Prayer Requests

As always, we invite you to pray for us. Pray that the new chemotherapy pills will shrink April’s breast cancer tumors. Pray that Xeloda will last the full 8 months. Pray that the drug takes effect before April’s new cancer symptoms settle in and that her side-effects will be minimal. Pray that the Xeloda pills provide April and me with a new normal that will allow her to freely walk, do housework, and homeschool our kiddos for at least one more semester. Pray for God to give us patience with our children when the days are long, and the cancer symptoms are present. And pray for God to bless us with the wisdom that we need to navigate these times of uncertainty that begin with April’s cancer’s and yet possess the power to shape most every aspect of our lives. Come talk to the God of mercies with us.

Thank you!

Contact Info



CALL US AT: 540-937-6159.


Memo: Summer Update – August 2021

As some of you know, on August 23, April once again walked the gauntlet of breast cancer tests, enduring multiple pokes, odd tasting contrast drinks, and the rumblings of CT and bone scan machines. Thankfully the scans returned favorable results. According to April’s oncologist, the breast cancer tumors scattered throughout her breast, liver, and bones are stable. They have neither significantly shrunk nor grown since April. The scans reaffirm our anecdotal conclusion, that April’s chemotherapy regime has prevented her HER2- ER+ PR+ cancer from advancing further into her life. Today by God’s grace, she finds herself in a state of good health. God is good!

Until her next scans in December 21, April and I will attempt to live out the well-used 1939, British slogan: “Keep calm and carry on.” At times, keeping calm is easier said than done. The experience of watching a 38-year-old woman struggle with periodic bouts of chemo fatigue that causes her to curl up into a ball in her favorite chair proves difficult for all of us. If we allow the bad days to define or set the trajectory for our thought life, the skies over our souls do darken and our heart rates begin to increase. Thankfully, Jesus still reigns on high. When the knowledge of his love infused promises shapes our thoughts, the clouds part and the calm returns to our souls. Indeed, addressing the troubles of today through prayer while trusting the unknowns of tomorrow to the Lord never gets old. Pray that we will continually prefer the promises of God to the fears of today.

To maintain this season of physical calm, April’s oncologists has increased her Abraxane dosage by 20%. Lord willing, this drug increase will further strengthen April’s defenses against her ever-invasive breast cancer, keeping her safe until her next scans. Until then, she will carry on through another three cycles of chemotherapy. Each cycle consists of three weeks of chemo infusions followed by one off week.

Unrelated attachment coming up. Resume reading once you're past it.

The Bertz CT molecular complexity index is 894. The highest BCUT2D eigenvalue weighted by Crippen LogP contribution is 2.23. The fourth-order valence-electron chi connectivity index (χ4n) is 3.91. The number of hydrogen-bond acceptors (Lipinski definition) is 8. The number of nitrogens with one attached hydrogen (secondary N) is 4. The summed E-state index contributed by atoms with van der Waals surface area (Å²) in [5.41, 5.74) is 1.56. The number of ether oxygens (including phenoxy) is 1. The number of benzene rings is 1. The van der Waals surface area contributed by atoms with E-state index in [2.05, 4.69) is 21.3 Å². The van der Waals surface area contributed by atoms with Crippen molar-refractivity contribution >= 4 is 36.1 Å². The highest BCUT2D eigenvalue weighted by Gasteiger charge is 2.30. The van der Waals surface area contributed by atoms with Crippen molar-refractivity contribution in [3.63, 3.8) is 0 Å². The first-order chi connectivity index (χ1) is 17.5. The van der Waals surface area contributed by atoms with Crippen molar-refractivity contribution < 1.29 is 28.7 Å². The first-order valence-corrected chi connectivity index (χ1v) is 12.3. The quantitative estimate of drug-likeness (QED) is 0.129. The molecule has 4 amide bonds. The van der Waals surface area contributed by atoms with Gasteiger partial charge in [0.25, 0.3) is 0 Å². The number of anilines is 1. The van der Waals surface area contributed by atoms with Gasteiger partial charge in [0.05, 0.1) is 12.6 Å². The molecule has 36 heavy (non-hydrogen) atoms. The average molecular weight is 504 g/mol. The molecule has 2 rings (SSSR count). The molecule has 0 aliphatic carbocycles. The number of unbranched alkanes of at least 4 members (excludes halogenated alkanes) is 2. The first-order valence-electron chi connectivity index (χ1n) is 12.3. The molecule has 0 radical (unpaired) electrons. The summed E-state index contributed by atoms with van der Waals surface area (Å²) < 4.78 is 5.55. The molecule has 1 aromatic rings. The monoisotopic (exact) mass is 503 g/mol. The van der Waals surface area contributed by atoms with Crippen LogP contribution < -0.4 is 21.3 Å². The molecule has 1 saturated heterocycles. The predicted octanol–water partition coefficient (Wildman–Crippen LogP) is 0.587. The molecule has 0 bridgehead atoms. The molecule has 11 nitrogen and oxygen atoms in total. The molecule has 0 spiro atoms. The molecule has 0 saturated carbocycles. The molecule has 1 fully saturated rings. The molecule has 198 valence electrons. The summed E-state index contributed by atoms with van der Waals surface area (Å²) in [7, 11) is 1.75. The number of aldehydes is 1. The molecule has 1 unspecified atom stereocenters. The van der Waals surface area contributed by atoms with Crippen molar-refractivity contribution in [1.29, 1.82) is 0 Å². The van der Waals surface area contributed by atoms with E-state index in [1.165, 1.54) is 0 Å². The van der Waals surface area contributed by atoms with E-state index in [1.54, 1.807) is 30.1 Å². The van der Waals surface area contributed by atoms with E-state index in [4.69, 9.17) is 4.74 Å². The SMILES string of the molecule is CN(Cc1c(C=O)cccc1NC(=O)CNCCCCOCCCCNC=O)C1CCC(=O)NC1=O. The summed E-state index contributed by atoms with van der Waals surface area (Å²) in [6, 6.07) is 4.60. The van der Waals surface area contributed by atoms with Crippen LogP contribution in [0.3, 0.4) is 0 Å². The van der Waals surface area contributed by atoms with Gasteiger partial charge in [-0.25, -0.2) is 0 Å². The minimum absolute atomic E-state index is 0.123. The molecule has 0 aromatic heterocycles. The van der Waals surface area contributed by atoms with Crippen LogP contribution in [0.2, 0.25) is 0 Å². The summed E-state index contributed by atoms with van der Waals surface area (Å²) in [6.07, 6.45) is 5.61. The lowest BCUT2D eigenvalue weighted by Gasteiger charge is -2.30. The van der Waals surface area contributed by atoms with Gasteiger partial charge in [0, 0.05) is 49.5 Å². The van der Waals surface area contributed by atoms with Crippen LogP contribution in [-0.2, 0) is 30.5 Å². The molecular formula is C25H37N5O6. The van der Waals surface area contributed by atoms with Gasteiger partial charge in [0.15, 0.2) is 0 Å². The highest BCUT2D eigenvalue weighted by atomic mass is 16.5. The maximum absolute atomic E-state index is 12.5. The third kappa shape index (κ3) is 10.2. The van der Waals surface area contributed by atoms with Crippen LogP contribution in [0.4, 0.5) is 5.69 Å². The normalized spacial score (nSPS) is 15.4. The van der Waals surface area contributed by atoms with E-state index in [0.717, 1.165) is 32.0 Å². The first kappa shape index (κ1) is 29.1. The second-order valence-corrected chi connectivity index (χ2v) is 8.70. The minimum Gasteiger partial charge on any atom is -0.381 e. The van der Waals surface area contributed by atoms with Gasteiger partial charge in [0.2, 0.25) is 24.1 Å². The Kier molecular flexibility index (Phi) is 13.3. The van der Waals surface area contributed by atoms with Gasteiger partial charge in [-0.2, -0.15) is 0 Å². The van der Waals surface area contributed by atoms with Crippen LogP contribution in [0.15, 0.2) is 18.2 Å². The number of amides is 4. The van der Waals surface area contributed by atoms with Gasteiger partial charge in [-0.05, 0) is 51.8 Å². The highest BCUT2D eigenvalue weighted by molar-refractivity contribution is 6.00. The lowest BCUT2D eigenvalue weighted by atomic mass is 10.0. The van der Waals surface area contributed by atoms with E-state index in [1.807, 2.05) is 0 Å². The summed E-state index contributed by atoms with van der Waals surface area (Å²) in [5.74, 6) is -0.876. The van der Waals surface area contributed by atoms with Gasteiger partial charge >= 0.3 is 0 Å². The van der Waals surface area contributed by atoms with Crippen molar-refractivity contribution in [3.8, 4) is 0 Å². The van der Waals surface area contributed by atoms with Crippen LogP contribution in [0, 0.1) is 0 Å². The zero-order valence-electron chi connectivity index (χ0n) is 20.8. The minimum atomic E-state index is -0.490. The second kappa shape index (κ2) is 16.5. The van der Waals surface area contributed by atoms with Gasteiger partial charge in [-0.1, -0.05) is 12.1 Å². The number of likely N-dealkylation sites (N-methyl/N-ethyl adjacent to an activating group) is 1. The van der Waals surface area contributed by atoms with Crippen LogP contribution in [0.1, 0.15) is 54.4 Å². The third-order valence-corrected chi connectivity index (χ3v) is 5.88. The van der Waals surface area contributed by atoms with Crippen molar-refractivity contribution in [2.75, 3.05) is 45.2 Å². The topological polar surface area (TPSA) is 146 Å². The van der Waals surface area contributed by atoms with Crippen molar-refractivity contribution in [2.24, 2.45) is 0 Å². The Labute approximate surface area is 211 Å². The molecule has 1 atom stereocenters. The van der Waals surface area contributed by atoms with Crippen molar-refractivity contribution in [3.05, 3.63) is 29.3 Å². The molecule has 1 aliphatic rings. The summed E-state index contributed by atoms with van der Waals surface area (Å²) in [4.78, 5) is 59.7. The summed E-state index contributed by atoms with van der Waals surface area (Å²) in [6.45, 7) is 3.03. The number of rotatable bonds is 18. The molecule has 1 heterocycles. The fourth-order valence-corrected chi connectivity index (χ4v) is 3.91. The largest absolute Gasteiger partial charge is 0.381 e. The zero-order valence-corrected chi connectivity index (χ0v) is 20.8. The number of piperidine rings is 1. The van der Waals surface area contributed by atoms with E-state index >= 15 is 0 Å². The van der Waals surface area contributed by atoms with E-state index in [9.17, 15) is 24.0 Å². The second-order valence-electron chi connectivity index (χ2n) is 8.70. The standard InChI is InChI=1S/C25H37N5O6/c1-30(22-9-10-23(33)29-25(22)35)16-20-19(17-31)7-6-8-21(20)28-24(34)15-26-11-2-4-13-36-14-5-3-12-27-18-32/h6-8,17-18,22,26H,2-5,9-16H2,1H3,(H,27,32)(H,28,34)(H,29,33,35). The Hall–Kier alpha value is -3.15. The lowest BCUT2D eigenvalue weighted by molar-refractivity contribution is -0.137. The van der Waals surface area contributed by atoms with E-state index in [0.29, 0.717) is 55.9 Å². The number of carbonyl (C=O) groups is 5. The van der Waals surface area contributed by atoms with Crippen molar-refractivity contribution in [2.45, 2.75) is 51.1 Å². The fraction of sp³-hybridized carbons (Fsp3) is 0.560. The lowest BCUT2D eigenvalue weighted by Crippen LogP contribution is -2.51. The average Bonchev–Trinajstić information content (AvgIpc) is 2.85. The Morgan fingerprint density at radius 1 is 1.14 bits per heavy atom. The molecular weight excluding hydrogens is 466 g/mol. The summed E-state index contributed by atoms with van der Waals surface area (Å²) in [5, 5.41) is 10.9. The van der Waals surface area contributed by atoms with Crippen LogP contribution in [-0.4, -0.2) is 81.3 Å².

The administration of April’s treatment has not radically changed. She still rides the same elevator to the second story infusion center and sits in the same oversized orange chairs as the drug flows into her blood stream. But the increased Abraxane dosage has already exasperated April’s side effects, reintroducing her to the sensations of pain, nausea, and neuropathy. Please pray that these side effects will ease and that her chemotherapy will prove effective for the next three months.

With our hope in Christ, we plan carry on for now. Even when April can barely walk, she keeps the laundry going, organizes photoshoots, and facilitates our kiddos back-to-school preparations. When having her good days, April reads stories, cooks meals, and keeps us with a sense of normalcy. On both her good days and her, she provides the other four with the organization we possess. The three amigos are both eagerly and apprehensively looking towards the new school year which will commence with our oldest two children at Fresta Valley Christian School. We remain ever thankful for our Fresta family. Lastly, I too carry on in the pulpit of Amissville Baptist Church with the help, care, and understanding of my fellow elders, deacons, and ABC members. With fits and starts and a good deal of grace, we are slowly starting to craft a new normal around April’s bad days that makes the most of her good days! We will drop another update in December. Until then, we hope to keep calm and carry on.

Thank you for loving us well!

Contact Info



CALL US AT: 540-937-6159.